You can also chat to a Learning Skills Adviser at one of our Research & Learning Points. Bring along your assignment (either one you have completed, or one you’re writing), and they can give you some tips about how to improve your critical voice.

Do you know of any other useful resources? Let us know in the comments or on Twitter @monashunilib

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4 April 2016

Incorporating research into your assignment

Ever wondered how much of an assignment should consist of your own ideas on a topic and how much should be ideas you’ve found through research? How do you show this in your assignment?  Read on for some tips from a Learning Skills Adviser.


CCO Public Domain
How about when your assignment feedback says ‘where is your voice’? What should you do?

The key to incorporating research into your assignment is working out your argument on the topic, and how your sources can be best used to support it.

Here are four strategies:

It’s your paper (mostly).  

Your lecturers and tutors will most likely know what the experts in the field have written in your topic area, and they may well have contributed to this themselves.What they are interested in reading in your assignment is your response to the topic.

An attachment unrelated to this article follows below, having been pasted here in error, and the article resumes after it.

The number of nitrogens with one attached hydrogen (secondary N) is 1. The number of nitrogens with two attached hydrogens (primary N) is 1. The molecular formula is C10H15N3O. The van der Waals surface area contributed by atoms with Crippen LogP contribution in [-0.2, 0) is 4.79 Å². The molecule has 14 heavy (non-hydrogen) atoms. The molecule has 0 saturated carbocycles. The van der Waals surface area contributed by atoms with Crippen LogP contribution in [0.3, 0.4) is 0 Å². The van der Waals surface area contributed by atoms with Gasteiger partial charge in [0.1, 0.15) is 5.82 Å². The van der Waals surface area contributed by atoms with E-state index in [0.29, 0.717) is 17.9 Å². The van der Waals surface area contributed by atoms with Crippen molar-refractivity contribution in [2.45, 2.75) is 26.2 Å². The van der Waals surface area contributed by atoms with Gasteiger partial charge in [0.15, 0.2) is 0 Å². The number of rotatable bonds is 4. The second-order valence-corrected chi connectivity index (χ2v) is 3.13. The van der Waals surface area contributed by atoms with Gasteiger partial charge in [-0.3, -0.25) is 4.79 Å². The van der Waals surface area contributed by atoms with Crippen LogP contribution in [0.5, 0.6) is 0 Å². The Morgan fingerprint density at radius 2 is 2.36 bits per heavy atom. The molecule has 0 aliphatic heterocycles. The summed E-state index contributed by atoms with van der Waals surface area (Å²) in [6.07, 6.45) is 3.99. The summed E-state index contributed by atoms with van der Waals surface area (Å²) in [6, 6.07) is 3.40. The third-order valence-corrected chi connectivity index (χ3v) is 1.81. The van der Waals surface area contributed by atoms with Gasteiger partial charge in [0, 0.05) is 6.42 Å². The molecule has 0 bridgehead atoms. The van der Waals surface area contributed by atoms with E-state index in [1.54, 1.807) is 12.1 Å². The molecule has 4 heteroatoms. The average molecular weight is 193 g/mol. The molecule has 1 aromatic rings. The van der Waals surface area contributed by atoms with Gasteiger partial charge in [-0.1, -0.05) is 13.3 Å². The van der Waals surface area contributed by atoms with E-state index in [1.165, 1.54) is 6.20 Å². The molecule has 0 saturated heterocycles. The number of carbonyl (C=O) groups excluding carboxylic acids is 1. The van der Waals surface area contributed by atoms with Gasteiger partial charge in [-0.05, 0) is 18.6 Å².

Your ‘voice’ is your response to the topic, not just what others have said, and this needs to be evident throughout your assignment. But be careful here: academic writing is about informed argument, not opinion. Use your research to give credibility and authority to the argument you are building on the topic. Of course, any sources you use in your assignment must be cited and referenced appropriately.
Use your sources wisely.

The research you incorporate into your assignments could be for facts or statistics, as supporting evidence or examples, or to provide different perspectives on a topic. Just always make sure the research you include is relevant to your topic so it gives you the best possible support in your argument.

Keep in mind you should always evaluate your sources for their quality and usefulness. The Library Guides in your subject area can help direct you to academic databases and strategies here.
It’s all about structure.

Ideas from other sources should generally not appear in the first sentence of your paragraph. Rather you should use the first sentence to set the theme for that paragraph. This shows greater command of the assignment topic too.
Here’s a simple guide to paragraph structure for incorporating research:
  • A ‘topic sentence’ summing up the main point of the paragraph,
  • Further explanation of that main point,
  • Evidence and examples to demonstrate the point in action (your research), and
  • A link back to the topic and your point’s relevance to it.
As you can see, your research features in just one part out of the four here. Mastering this kind of paragraph structure can help you develop and illustrate your assignment ‘voice’.